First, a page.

Bobby McFerrin & Friends


Bobby McFerrin (vocals)

Impure Thoughts:
Michael Wolff (keyboards)
Badal Roy (tablas)
Mike Clark (drums)
John B Williams (bass)

African Children’s Choir
Jemimah Nasanga (director)

Reviewed by: Rob Witts

Reviewed: 7 August, 2005
Venue: Royal Albert Hall, London

Bobby McFerrin is the best music teacher you never had. Seated in front of the African Children’s Choir, he prompts its members to copy his vocal licks, and in seconds teaches them a harmonised riff that he scats effortlessly over. He reduces them to fits of giggles with outlandish sounds, communicating without need of earthbound spoken language.

But a music lesson, however artfully given, is not a concert. McFerrin’s return to the Proms, after his popular success in 2003, was a misguided and unsatisfying hotchpotch of elements, assembled under the tarnished banner of “Africa 05”. This is not to deny McFerrin’s charisma and virtuoso technique as an improviser; his freewheeling vocalising at the end of the first half was a high point. He mimicked the sound of the African mbira, striking his chest for percussive effects, and produced deep-throat harmonics to wow the crowd. He reprised his famous trick of scatting the piano accompaniment to the audience’s rendition of “Ave Maria” (carried mainly by some fulsome voices in the Arena) and set up a call-and-response during a lively rendition of Sonny Rollins’s “St Thomas”.

The African Children’s Choir sang less skilfully but no less energetically, with plenty of well-drilled choreography. There was a worryingly portentous American voice-over before the opening set of traditional songs, which did nothing to dispel the sense that the children were being applauded more as sentimental symbols of pure and uncorrupted nature than as performers. They were followed, awkwardly, by Michael Wolff and his group “Impure Thoughts”, who played some aimless jazz-fusion; Wolff’s smarmy patter, overburdened with superlatives for his band-mates, was equally out of place.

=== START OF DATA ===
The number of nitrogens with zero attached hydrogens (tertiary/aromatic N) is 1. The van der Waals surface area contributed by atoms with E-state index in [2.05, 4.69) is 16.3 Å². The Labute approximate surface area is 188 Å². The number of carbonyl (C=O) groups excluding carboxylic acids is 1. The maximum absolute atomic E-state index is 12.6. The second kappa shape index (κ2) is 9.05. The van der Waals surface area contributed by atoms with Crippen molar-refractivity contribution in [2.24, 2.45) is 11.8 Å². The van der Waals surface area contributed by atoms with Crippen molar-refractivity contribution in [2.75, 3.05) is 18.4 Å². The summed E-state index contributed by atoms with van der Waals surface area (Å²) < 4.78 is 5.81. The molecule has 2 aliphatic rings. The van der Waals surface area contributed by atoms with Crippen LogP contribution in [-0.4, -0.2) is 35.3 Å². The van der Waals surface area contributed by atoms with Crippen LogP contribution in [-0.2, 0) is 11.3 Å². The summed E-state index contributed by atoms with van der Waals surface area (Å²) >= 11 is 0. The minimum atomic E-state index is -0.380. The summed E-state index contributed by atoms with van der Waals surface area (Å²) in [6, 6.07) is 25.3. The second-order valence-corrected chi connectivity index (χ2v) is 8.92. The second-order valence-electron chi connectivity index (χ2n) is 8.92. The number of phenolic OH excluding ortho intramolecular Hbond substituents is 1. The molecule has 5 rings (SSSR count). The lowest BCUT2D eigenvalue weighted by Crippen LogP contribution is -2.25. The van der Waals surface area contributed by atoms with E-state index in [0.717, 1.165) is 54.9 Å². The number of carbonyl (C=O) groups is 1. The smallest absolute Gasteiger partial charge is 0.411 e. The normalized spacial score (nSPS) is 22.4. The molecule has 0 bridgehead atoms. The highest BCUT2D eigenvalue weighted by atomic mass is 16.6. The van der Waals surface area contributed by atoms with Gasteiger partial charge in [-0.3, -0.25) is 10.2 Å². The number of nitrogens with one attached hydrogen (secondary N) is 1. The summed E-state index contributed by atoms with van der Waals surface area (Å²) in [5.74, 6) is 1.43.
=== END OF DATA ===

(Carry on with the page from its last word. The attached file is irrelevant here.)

In the second half, McFerrin, the choir, and Impure Thoughts were laboriously combined in every possible permutation. Jemimah Nasanga, the choir director, sang a cloying Celine Dion ballad whose lyric (“You were my strength when I was weak/You were my voice when I couldn’t speak”) seemed in bizarrely bad taste when delivered to a prosperous Western audience. McFerrin clowned around to fill time, and later was pointlessly relegated to the sidelines for another tedious “Impure Thoughts” jam. There was rapturous applause throughout, but it seemed to be more for the patronising worthiness of the occasion rather than its rather thin musical rewards.

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